Trump-Wynn match defies the odds

Oct 31, 2006 5:54 AM

Steve Wynn doesn’t want to get locked out of one of the hottest markets in the gaming business.

He’s convinced Atlantic City is the place to be ”¦ well, it’s one of them, with Las Vegas and Macau being the others, but Wynn already has those covered.

So, Wynn appears willing to forgive and forget, and possibly climb into a deal with former nemesis Donald Trump.

The recent East Coast stories that broke the sketchy details of their plan mostly ignored the history of their relationship, a history that had a number of industry insiders remembering when the two did not have a lot of nice things to say about each other.

The rhetoric they were known to fire at each other was positively explosive.

But that was then and here we are now.

Times and minds have changed. The Boardwalk has become a very hot market as prospective developers with access to all the capital they need look for the next right place to land.

Wally Barr, Kevin DeSanctis and Dan Lee are principals in separate projects that will focus billions of dollars in capital spending on the Boardwalk over the next several years.

Harrah’s also has big plans and other forces who are doing their best to stay below the radar for the moment are also looking for the right deal.

The success of Borgata has not been lost on any of them, particularly as New Jersey remains one of only three states with a business and tax climate that remains inviting to resort developers.

Lots of people believed Wynn had given up on Atlantic City. He had said during the last year or so that it was unlikely he would have any interest in operating another Atlantic City resort. He had sold his Golden Nugget in 1987 when the former Bally Manufacturing made him an offer he could not refuse. He took the money and headed for Las Vegas where he began assembling plans for what became The Mirage.

Wynn was on the verge of a return to Atlantic City in the late 1990s when he got city officials to agree to a once in a lifetime deal that saw those officials agree to deed him about 150 acres in the marina area for next to nothing in return for Wynn’s agreement to develop the property.

Trump growled and perhaps threw a telephone or two. He was one of the people who headed to court intent on trying to sidetrack the deal. Wynn’s thinking was that he would lead the development of three marina resorts IF the state could be persuaded to build a connector road from the expressway. The state did and Wynn went to work.

The marina land — the so-called H-tract — became part of MGM’s purchase of Wynn’s Mirage Resorts in early 2000.

Trump and Wynn did not see so much of each other, but all the bad feelings did not fade as Trump lured away two of Wynn’s senior executives — Dennis Gomes and Kevin De Sanctis.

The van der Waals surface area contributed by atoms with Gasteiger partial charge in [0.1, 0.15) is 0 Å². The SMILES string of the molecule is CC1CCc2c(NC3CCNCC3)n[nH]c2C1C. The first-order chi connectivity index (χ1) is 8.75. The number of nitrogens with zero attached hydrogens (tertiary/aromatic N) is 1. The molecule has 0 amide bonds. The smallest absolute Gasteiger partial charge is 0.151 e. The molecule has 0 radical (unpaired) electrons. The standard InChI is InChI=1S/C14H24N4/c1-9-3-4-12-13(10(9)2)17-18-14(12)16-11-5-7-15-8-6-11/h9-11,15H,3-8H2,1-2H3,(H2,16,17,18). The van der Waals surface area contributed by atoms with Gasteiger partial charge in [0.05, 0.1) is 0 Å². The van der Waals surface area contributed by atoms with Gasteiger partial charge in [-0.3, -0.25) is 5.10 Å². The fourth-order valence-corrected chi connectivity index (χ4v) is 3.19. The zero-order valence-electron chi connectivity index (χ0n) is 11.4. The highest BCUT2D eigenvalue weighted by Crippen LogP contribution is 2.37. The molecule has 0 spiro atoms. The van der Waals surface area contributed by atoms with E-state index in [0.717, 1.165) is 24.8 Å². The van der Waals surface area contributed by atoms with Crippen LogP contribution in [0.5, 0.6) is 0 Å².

Gomes’ agreement to run the Taj Mahal for Trump even became the basis of a lawsuit, generating affidavits and the kind of titillating gossip that can’t be repeated here.

Of course it all eventually went away as such things usually do when the emotion that fuels them begins to dissipate.

But now a partnership?

"It’s a marriage made in hell," smirked an executive who shared some thoughts on the condition he not be identified. "I can’t imagine it working. They’re so different. Wynn’s the businessman, Trump’s the showman."

De Sanctis, who is now planning his own Atlantic City resort, gave the Wynn-Trump partnership some thought before concluding, "It is definitely doable."

Really?

He grinned, "I didn’t say it was going to be easy but it is doable and it is only going to work for someone like Steve who does not care how much money he has to throw at it."

"Talk about unlikely bedfellows," said Resorts COO Roger Wagner who has spent years in Atlantic City.

A third similarly experienced industry veteran sputtered, "I saw the story and had a hard time taking it seriously. I can remember when Steve used to be like, uh, well”¦ the anti-Trump. He’d get offers to do TV commercials, just like Donald, and his reaction was always something like, no way. That’s the kind of thing Donald would do."

But perhaps Wynn has come to appreciate the value of a celebrity status that has since seen him put his own name on one of the Strip’s most exclusive resorts. There was a time when that would never have happened.

It was something Donald would have done.

Their discussions have focused on the possibilities associated with the Boardwalk Hall, the old Atlantic City convention center that dates back to the 1920s and is on the state’s registry of historic buildings, which means there is a certain amount of red tape associated with any effort to tear it down.

But seeing red is nothing new for these heavyweights. Now, it’s just a slightly different shade.